The Missing Matisse is a memoir by Pierre Henri Matisse--a man who has definitely lived a life worth writing about. Pierre is the grandson of Henri Matisse, a world renown artist, though Pierre didn't know his family was famous for a long time. Growing up in Paris, France during World War II, Pierre aided his father in working with the French Underground. The war time meant one major life change after another for Pierre, his brother, and his parents. They moved often, and Pierre was frequently shuffled from one boarding school to another. With a reputation as a trouble maker, Pierre was considered a nuisance by many.
When Pierre was twelve, his mother took him aside and explained to him that he must no longer go by "Pierre Matisse." Rather, he would take on the last name "Leroy." This confused Pierre immensely. He writes that he felt like his identity had been taken from him. This theme of his lost identity continues on throughout his life story. Throughout his life, Pierre follows in his famous grandfather's footsteps by pursuing art, which helps him face his identity crisis. After the war ends, Pierre continues to face hardships. He pens the stories of these hardships with beautiful honesty.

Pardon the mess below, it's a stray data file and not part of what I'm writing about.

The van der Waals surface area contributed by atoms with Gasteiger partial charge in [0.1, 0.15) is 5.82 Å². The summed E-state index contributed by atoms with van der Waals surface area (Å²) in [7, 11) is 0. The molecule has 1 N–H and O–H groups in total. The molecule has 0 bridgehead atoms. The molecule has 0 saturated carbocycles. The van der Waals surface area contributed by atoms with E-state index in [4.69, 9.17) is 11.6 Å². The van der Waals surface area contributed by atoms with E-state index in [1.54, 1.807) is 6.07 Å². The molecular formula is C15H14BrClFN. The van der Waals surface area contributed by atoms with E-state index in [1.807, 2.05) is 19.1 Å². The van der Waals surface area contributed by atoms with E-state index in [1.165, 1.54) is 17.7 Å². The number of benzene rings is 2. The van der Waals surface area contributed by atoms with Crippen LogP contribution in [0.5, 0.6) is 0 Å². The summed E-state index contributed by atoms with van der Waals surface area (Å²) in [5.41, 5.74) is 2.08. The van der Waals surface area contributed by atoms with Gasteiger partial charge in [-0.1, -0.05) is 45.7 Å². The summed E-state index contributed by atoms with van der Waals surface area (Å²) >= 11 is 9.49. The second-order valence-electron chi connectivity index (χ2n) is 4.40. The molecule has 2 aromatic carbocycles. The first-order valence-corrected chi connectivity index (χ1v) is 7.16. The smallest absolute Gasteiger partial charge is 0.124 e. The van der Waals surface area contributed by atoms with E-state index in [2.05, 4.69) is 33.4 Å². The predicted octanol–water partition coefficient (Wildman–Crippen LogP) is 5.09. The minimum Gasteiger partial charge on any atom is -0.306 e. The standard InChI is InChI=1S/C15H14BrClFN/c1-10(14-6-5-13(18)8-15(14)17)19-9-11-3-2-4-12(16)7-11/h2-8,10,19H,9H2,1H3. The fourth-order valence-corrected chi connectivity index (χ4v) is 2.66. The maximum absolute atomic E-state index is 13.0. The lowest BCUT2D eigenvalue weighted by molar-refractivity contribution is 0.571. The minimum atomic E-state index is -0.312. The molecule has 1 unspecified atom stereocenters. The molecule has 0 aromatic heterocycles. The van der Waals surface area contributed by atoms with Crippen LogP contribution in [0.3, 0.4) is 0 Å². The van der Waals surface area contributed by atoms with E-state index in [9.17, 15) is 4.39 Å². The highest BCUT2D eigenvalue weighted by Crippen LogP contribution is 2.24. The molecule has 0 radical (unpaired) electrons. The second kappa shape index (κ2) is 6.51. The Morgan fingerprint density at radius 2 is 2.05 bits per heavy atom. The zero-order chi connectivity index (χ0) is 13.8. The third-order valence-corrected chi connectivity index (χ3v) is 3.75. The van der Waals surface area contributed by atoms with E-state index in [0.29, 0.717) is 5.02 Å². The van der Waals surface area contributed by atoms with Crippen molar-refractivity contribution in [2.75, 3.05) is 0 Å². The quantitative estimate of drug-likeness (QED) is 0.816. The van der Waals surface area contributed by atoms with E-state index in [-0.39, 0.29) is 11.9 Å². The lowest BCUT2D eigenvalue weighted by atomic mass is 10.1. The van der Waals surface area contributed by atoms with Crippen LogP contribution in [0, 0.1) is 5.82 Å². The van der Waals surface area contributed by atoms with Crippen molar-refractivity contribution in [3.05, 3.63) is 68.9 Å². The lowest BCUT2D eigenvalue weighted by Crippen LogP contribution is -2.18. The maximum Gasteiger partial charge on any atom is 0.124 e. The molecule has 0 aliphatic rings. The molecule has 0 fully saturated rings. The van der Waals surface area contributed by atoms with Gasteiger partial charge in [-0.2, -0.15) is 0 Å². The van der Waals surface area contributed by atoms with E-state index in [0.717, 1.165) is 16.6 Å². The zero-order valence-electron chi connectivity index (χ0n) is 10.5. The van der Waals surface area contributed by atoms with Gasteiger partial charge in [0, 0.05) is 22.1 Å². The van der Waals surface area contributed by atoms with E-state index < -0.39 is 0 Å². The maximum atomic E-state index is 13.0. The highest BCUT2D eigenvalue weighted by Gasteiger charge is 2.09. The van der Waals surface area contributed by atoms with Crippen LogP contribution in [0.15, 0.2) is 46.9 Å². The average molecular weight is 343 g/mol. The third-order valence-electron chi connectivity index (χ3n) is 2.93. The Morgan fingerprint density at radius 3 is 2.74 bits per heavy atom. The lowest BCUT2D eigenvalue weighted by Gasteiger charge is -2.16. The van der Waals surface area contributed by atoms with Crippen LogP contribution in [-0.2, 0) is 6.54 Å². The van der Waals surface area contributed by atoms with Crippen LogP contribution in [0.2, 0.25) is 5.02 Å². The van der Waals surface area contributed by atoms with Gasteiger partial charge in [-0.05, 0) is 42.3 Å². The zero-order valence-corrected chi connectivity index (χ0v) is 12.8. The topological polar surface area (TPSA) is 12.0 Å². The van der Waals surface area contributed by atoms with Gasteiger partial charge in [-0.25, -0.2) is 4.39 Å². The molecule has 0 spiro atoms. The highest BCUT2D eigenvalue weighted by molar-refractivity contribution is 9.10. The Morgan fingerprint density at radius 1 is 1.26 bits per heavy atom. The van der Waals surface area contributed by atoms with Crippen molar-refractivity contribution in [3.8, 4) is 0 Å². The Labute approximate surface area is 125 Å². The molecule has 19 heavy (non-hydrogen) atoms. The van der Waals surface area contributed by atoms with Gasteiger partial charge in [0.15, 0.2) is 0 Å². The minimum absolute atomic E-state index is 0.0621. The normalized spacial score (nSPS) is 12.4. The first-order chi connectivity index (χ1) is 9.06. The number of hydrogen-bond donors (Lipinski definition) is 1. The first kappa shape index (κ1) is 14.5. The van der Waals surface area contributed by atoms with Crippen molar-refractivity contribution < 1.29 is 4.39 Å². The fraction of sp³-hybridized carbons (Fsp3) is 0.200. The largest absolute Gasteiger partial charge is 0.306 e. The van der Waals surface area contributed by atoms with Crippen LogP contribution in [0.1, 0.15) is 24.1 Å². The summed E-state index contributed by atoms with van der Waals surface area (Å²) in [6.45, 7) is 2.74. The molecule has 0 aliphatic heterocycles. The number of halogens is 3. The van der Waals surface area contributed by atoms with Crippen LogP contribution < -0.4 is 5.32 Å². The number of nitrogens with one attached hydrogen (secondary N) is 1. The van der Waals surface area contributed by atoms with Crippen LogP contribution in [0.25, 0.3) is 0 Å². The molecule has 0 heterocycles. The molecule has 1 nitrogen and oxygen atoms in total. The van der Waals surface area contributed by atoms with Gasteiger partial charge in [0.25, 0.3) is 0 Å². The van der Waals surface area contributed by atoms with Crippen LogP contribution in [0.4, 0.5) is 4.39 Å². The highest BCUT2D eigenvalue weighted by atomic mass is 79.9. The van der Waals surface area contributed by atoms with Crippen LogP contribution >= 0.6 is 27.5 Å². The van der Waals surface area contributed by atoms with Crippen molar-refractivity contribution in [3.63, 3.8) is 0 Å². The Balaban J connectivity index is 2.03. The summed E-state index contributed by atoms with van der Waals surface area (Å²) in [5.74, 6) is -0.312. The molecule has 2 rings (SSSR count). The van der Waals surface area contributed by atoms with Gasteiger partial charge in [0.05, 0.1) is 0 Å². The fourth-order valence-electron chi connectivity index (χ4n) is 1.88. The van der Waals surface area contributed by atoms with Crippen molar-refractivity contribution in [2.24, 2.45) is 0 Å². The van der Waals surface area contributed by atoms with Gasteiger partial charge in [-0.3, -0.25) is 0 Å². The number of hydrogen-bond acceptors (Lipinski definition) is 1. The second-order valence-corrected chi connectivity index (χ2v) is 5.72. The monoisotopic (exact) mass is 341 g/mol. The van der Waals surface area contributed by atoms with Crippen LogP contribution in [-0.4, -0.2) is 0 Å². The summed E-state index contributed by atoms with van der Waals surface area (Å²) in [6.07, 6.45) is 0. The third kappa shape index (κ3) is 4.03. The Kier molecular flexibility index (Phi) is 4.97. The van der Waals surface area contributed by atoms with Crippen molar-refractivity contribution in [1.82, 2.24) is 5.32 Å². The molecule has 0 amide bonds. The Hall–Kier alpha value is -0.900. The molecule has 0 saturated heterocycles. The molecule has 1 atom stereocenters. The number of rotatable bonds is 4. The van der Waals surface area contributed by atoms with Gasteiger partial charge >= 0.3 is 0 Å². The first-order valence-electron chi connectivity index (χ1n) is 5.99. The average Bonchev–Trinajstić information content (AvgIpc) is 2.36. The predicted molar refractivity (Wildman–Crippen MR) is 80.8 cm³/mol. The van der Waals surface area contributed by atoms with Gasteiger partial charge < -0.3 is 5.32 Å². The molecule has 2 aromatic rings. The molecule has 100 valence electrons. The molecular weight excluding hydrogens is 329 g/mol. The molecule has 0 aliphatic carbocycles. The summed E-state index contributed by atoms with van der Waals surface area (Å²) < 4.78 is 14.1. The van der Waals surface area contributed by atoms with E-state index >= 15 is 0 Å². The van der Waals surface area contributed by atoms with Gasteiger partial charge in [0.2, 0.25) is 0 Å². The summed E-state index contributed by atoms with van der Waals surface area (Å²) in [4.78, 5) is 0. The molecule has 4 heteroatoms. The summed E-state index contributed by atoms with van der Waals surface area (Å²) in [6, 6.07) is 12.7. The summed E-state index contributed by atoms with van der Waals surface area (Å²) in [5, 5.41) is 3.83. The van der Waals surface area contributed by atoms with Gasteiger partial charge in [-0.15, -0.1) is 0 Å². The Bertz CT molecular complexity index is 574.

The Missing Matisse is a raw, honest portrayal of Pierre's life's failures and hardest moments, as well as his life's happiest times. Writing about his childhood, Pierre gives readers a glimpse of how World War II affected the French people. It is interesting to read about World War II from the perspective of a Frenchmen. By writing about his life after the war, Pierre enlightens readers about the realities of recovering from the war and the difficulties of immigrating to North America. Pierre Matisse has lived a fascinating life worth reading about.
You can learn more about Pierre by checking out his Q&A with Tyndale Publishers.
I also recommend that you visit the book's website and click on "tribute" to see some of Pierre's artwork.
I received a copy of this book from Tyndale Publishers in exchange for an honest review. All opinions are my own.